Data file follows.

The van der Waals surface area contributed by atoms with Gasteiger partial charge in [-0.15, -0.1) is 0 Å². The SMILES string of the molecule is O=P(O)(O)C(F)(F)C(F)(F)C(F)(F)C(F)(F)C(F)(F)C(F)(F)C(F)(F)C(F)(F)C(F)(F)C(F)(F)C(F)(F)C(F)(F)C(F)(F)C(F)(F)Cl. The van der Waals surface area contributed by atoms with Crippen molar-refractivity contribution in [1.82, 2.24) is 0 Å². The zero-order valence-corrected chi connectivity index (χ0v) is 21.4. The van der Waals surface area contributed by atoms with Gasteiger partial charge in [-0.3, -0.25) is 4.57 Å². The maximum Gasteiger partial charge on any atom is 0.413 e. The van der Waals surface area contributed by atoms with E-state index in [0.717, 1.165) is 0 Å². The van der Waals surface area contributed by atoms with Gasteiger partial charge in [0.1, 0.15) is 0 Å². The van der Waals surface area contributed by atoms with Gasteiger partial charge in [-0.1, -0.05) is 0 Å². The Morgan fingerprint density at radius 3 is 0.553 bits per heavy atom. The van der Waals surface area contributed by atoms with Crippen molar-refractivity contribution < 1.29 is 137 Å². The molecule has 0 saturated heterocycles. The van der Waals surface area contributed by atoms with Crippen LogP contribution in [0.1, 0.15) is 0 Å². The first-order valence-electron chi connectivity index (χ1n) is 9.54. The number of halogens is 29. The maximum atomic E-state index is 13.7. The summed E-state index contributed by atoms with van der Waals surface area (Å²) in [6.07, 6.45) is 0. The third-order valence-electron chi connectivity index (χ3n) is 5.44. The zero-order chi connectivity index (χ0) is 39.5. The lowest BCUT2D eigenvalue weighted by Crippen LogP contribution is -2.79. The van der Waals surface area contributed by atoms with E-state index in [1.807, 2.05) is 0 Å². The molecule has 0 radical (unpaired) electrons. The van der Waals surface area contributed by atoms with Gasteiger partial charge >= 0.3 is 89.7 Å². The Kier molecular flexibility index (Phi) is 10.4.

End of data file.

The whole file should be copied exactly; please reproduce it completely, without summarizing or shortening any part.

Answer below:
The van der Waals surface area contributed by atoms with Gasteiger partial charge in [-0.15, -0.1) is 0 Å². The SMILES string of the molecule is O=P(O)(O)C(F)(F)C(F)(F)C(F)(F)C(F)(F)C(F)(F)C(F)(F)C(F)(F)C(F)(F)C(F)(F)C(F)(F)C(F)(F)C(F)(F)C(F)(F)C(F)(F)Cl. The van der Waals surface area contributed by atoms with Crippen molar-refractivity contribution in [1.82, 2.24) is 0 Å². The zero-order valence-corrected chi connectivity index (χ0v) is 21.4. The van der Waals surface area contributed by atoms with Gasteiger partial charge in [-0.3, -0.25) is 4.57 Å². The maximum Gasteiger partial charge on any atom is 0.413 e. The van der Waals surface area contributed by atoms with E-state index in [0.717, 1.165) is 0 Å². The van der Waals surface area contributed by atoms with Gasteiger partial charge in [0.1, 0.15) is 0 Å². The van der Waals surface area contributed by atoms with Gasteiger partial charge in [-0.1, -0.05) is 0 Å². The Morgan fingerprint density at radius 3 is 0.553 bits per heavy atom. The van der Waals surface area contributed by atoms with Crippen molar-refractivity contribution < 1.29 is 137 Å². The molecule has 0 saturated heterocycles. The van der Waals surface area contributed by atoms with Crippen LogP contribution in [0.1, 0.15) is 0 Å². The first-order valence-electron chi connectivity index (χ1n) is 9.54. The number of halogens is 29. The maximum atomic E-state index is 13.7. The summed E-state index contributed by atoms with van der Waals surface area (Å²) in [6.07, 6.45) is 0. The third-order valence-electron chi connectivity index (χ3n) is 5.44. The zero-order chi connectivity index (χ0) is 39.5. The lowest BCUT2D eigenvalue weighted by Crippen LogP contribution is -2.79. The van der Waals surface area contributed by atoms with E-state index in [1.807, 2.05) is 0 Å². The molecule has 0 radical (unpaired) electrons. The van der Waals surface area contributed by atoms with Gasteiger partial charge >= 0.3 is 89.7 Å². The Kier molecular flexibility index (Phi) is 10.4.